] On December 9th of 1883 at the age of 22 Tagore himself was married to a girl of 11, whom he renamed Mrinalini and with whom he had five children. One of them, Rathindranath, as this Tagore Festival audience is well aware, studied at the University of Illinois. Tagore and wife Mrinalini lived happily together until her premature death in 1902. In the words of biographer Mukhopadhyay, Tagore's marriage at the end of 1883 had been "sudden and unexpected." [2
] In late April of the following year, slightly more than four months after his wedding, Kadambari Devi committed suicide. Why she took her own life, if known, has never been made public. Biographer Mukhopadhyay writes of Kadambari Devi's death: "The reasons are shrouded in mystery. But that there was some family misunderstanding, it cannot be doubted." [3
] Krishna Kripalani -- a relative of Tagore's; he married Tagore's granddaughter -- tells us bluntly in his own biography of Tagore not to speculate on the cause of the suicide.
That Kadambari Devi's death was profoundly felt by Tagore can be readily established through Tagore's own words. To a young Amiya Chakravarty of about 16, who would a decade or so later become Tagore's literary secretary for a period of time, Tagore wrote in 1917, and I translate:
Once, when I was about your age, I suffered a devastating sorrow, similar to yours now. A very close relative of mine committed suicide, and she had been my life's total support, right from childhood onward. And so with her unexpected death it was as if the earth itself receded from beneath my feet, as though the skies above me all went dark. My universe turned empty, my zest for life departed. [4
In the reminiscences entitled Jiban-smriti
(1911-12), Tagore wrote in a similar vein. His mother's death, as it occurred when he was quite young, did not affect him strongly, he tells us. Part of the reason for this was Kadambari Devi, who immediately assumed the role of surrogate maternal figure. Kadambari was herself a young girl at this time and, as Tagore's biographer informed us above, Tagore's playmate. It is her passing that traumatizes him or, as he put it, "It was my acquaintance with death at the age of 24 that left a permanent impression on me." [5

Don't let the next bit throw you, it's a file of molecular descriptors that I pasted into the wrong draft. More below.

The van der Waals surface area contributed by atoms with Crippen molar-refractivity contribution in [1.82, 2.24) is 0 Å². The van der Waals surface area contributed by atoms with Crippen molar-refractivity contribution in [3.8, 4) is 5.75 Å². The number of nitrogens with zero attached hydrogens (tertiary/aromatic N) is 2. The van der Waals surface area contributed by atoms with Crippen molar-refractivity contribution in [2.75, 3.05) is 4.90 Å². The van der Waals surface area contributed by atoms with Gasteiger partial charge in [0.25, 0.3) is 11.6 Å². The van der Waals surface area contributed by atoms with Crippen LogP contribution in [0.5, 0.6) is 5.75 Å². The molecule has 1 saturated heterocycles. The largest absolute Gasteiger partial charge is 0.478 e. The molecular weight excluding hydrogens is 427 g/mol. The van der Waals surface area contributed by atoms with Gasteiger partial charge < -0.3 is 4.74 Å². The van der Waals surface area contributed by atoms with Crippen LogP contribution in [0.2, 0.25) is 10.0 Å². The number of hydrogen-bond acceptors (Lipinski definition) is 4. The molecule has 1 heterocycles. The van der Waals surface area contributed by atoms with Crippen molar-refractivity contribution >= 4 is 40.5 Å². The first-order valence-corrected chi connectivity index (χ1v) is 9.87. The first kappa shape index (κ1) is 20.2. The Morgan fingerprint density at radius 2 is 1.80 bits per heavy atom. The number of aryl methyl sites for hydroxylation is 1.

] Kadambari Devi's death is that to which Tagore refers here, though he was actually 22 at the time, just a couple of weeks shy of his 23rd birthday, not 24.
There are a number of poems by Tagore that speak to or about the deceased Kadambari Devi, as the editor of Tagore's collected works calls to our attention. Shortly after her death, Tagore in his mid-twenties calls out to her. I'll read only bits and pieces of this poem entitled "Where" (kothay
Alas, where will you go!
In that endless, unknown land, and you alone, all alone,
How will you find your way!
Alas, where will you go![6
None of us will be there for you
None of us to chat and talk to
We shall sit here and shall weep,
Gazing off into the void, we'll call to you;
Amidst that vast, that lonely place perhaps our lamentations
You might chance to hear from time to time,
Alas, where will you go!
Edited by Qwest - 07 January 2007 at 6:11pm